NASA revealed that the moon is gradually shrinking over the last several hundred million years, hence causing wrinkles in its crust leading to moonquakes.
Unlike the flexible skin on a grape, the Moon’s surface crust is brittle, so it breaks as the Moon shrinks, forming “thrust faults” where one section of crust is pushed up over a neighboring part.
“NASA analysis gives the first evidence that these faults are still active and likely producing moonquakes today as the Moon continues to gradually cool and shrink,” said Thomas Watters.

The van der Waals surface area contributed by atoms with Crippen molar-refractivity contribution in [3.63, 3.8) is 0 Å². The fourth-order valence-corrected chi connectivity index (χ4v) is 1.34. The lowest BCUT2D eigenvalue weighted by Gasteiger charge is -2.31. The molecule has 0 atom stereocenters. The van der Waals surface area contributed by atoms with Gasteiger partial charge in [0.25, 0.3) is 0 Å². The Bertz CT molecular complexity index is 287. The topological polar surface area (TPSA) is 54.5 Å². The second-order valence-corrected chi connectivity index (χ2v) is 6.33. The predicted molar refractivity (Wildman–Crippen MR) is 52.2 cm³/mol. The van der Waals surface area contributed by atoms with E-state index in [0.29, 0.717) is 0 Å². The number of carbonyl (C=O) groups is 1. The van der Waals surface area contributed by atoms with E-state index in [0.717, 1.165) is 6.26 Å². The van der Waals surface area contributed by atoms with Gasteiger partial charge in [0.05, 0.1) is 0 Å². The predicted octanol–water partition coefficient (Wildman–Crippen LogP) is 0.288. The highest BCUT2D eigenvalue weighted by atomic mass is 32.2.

The images revealed that the quakes are still occurring on the moon, making it actively changing. The algorithm gave a better estimate of moonquake locations.
Seismometers are instruments that measure the shaking produced by quakes, recording the arrival time and strength of various quake waves to get a location estimate, called an epicenter.
The Moon isn’t the only world in our solar system experiencing some shrinkage with age. Mercury has enormous thrust faults up to about 600 miles long and over a mile high that are significantly larger relative to its size than those on the Moon, indicating it shrank much more than the Moon.